Recognize and Overcome Status Quo Bias

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There are many variables involved in meeting with a new prospect, but there’s one constant. You’re asking the prospect to change their behavior. If the prospect is using another advisor or investing on their own, you’ll need to set forth reasons to change that relationship. You may also need to persuade the prospect that another investing approach would be more beneficial.

Dan Solin Photo Many advisors believe this is a relatively straightforward process. All that’s involved is a cogent explanation of why your services are superior.

The reality is quite different.

You are starting the process facing a significant and powerful challenge: status quo bias.

What is status quo bias?

Status quo bias is a cognitive bias that causes us to resist change and adhere to what is familiar. According to the academic literature, most people “prefer to keep the current state of affairs…” and “are reluctant to take action that will change this state.”

Status quo bias is related to risk aversion. People tend to view the potential for loss by making the change more heavily than the potential for gain. There’s also evidence that, when given a choice, we have a bias toward inaction (failing to act) rather than taking affirmative action (making a change).

Studies have shown we feel worse about losses caused by taking an affirmative act than by the failure to act and adhering to the status quo.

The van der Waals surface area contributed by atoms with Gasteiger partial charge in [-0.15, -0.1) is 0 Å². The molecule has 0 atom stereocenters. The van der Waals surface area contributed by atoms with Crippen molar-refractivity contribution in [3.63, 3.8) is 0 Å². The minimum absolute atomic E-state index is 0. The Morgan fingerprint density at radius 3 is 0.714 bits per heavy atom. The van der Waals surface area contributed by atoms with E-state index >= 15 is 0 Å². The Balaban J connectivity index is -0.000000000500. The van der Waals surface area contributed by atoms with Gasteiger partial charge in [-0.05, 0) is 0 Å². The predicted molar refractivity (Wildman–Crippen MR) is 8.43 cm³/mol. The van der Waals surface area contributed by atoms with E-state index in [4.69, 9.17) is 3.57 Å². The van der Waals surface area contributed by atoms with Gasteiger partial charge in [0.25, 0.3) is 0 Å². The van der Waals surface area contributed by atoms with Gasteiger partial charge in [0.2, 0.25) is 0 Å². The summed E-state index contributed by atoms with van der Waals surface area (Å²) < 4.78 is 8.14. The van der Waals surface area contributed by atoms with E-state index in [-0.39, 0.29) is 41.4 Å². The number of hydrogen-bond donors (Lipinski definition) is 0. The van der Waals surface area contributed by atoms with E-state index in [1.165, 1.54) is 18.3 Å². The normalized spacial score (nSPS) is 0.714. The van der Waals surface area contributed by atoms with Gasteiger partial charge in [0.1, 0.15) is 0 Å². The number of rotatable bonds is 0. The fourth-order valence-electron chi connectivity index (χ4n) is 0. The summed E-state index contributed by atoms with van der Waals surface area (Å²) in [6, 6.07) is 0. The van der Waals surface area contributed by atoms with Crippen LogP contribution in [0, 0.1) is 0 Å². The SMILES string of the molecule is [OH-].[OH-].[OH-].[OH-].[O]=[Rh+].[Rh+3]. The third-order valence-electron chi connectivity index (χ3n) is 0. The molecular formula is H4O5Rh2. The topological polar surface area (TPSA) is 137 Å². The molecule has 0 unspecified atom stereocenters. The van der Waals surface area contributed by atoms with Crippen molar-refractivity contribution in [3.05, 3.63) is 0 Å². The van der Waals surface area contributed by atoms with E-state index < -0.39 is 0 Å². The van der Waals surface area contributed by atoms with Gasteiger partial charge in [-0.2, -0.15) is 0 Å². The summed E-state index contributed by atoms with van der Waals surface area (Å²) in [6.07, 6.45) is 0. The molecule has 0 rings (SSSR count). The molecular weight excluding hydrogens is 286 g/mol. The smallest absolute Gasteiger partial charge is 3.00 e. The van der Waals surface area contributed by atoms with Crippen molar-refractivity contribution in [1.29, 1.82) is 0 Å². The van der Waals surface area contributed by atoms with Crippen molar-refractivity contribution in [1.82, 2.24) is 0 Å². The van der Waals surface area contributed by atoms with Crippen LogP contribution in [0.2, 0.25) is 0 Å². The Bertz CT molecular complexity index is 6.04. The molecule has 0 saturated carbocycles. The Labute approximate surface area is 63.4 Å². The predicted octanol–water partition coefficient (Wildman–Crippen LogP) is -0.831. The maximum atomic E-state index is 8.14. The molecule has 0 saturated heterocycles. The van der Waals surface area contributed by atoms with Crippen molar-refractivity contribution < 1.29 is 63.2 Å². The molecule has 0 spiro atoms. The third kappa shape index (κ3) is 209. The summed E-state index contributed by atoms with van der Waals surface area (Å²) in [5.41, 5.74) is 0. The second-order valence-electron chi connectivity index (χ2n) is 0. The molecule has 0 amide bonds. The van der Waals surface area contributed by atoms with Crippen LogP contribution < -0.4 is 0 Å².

How powerful is status quo bias?

When attempting to convert a prospect into a client, you need to understand the power of status quo bias. In one particularly compelling experiment, (described here) participants were given this scenario:

They were asked to assume they learned their brains had been mistakenly plugged into a machine created by neurophysiologists. As a consequence, everything they had experienced in life wasn’t real, but rather a product of a computer program that made it seem real.

Participants were given a choice. They could remain connected to the machine or disconnect. If they disconnected, they were told, “your life outside is not at all like the life you have experienced so far.”

You would think most people would opt for reality rather than simulation. However, 59% of participants chose to remain connected to the machine.

There’s similar evidence that members of the military re-enlist “simply because they are unaware of the many opportunities that exist for them.”

Similarly, employees will opt for the default retirement plan investments offered by their employer, even when the investment choices are inferior to other options.

Finally consumers confronted with a large number of choices make fewer purchases.

The import is clear: When you combine a difficult decision with the opportunity to do nothing, most people will stick with the familiar and reject change.